Ave Caesar!

SWJ’s Dave Dilegge takes on Ralph Peters (Go Dave!)

As Dave notes, the urge to solve political and social problems with brute force runs deep. Near the end, Dave quotes Steve Metz of the US Army War College [– see correction in the first comment, below]:

As always, I’m green with envy over Ralph’s way with words. But this hasn’t shifted me from my long held position: in the broadest sense, there are two approaches to counterinsurgency. Treat it like war and either kill or cow those who oppose you (call it the “Roman” method). Or try and minimize the extent to which it is like war, stress the political and economic, and try and win support thereby undercutting the insurgency (call this the “British” method).

My feeling is that history suggests that the Roman method is more effective. The British method takes much longer and has a lower probability of success. But American strategic culture has simply taken the Roman method off the table for us. Where, I think, Ralph and I diverge is that I don’t believe that even the most articulate national leadership can sell the American public on it. The British were able to deviate from their own method–South Africa and, to some degree, Kenya–specifically because their public was not as engaged in the course of colonial wars as our public is in small wars. American strategic culture may be a terrible impediment, but we cannot wish it away. So we’re left with the British method even given all of its complications and shortcomings.

As delightful as it is to see anybody deflate Ralph Peters (although Peters has trumpeted his “kill them all” tough guy rhetoric for so long that he’s become a parody of himself), it’s disturbing that as astute an observer as Steve Metz has forsworn counterinsurgency and is pining away for tactics based on mass killings and genocide (… that the Roman method is more effective).

Van Creveld makes a strong case in his latest book, The Changing Face of War, that this is true where local governments are fighting local insurgencies (which also covers Peters’ case of the Mau Mau insurgency in Kenya. Even there, however, the British were eventually forced out).

When it comes to suppressing insurgencies that are fighting foreign occupiers, however, nothing has worked very well since about the middle of the 20th century. The Belgians probably hold the modern record for use of the Roman method, killing by some estimates 50% of the local population in the Congo, but were still driven out. The Soviets didn’t hesitate to use it, and where is their empire? We killed several million people in Southeast Asia. Gen Hermann Balck told Boyd that shifting the Schwerpunkt towards Leningrad would probably have worked, but in the end, the excellence of the German Army couldn’t compensate for the fanatical opposition generated by Hitler’s racial policies (van C notes that forces available to Germany for long-term occupation would have amounted to less than 1% of the population of the planned Nazi empire).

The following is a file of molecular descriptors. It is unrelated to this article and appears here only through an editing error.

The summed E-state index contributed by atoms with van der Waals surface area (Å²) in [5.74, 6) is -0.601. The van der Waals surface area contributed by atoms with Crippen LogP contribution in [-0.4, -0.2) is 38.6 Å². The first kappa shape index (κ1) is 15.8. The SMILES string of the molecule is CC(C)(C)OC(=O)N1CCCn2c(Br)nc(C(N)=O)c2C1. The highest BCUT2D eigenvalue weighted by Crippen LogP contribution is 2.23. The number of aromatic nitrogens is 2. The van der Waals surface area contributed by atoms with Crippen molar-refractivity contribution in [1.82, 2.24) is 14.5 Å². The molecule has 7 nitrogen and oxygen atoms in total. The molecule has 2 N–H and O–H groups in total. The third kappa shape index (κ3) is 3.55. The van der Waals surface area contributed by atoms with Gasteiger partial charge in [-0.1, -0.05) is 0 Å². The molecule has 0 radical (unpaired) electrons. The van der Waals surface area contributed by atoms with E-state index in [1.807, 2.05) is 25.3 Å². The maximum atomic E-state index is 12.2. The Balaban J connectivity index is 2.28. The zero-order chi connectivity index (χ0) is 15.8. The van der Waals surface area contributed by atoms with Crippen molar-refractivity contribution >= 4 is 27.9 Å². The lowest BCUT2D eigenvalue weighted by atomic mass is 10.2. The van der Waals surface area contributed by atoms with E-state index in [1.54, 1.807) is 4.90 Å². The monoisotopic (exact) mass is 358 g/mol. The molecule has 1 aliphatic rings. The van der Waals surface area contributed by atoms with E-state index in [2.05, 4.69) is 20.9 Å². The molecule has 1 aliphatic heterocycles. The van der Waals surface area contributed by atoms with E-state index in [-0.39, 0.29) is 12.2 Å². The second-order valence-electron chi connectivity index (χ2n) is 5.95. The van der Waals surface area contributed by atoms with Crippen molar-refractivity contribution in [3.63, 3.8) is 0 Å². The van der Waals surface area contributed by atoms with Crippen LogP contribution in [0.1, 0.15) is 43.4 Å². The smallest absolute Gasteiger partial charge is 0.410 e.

As Gen Sir Rupert Smith writes in The Utility of Force, if you’re going to use coercion as your C/I tool, you can never, ever let up. The moral and financial toll this extracts eventually saps the moral foundation — in a democracy, popular support — for continuing the war. OK, it’s true that if you can kill 100% of the inhabitants, the job is easier, but somewhere along the line we have seriously degenerated into fantasy.

But I have a bigger bone to pick. American strategic culture is not “a terrible impediment.” It is our best counterinsurgency tool, perhaps our only effective one. Van Creveld also suggested that although nothing works well, the “British Solution” is the only one that stands a chance of working at all. As Richard Armitage and Joseph Nye explain in yesterday’s Washington Post:

More broadly, when our words do not match our actions, we demean our character and moral standing. We cannot lecture others about democracy while we back dictators. We cannot denounce torture and waterboarding in other countries and condone it at home. We cannot allow Cuba’s Guantanamo Bay or Iraq’s Abu Ghraib to become the symbols of American power.

The United States has long been the big kid on the block, and it will probably remain so for years to come. But its staying power has a great deal to do with whether it is perceived as a bully or a friend. States and non-state actors can better address today’s challenges when they can draw in allies; those who alienate potential friends stand at greater risk.

Or, to paraphrase Gen Petreaus’s own advice for counterinsurgency operations, you can’t win by manufacturing enemies faster than you can eliminate them.

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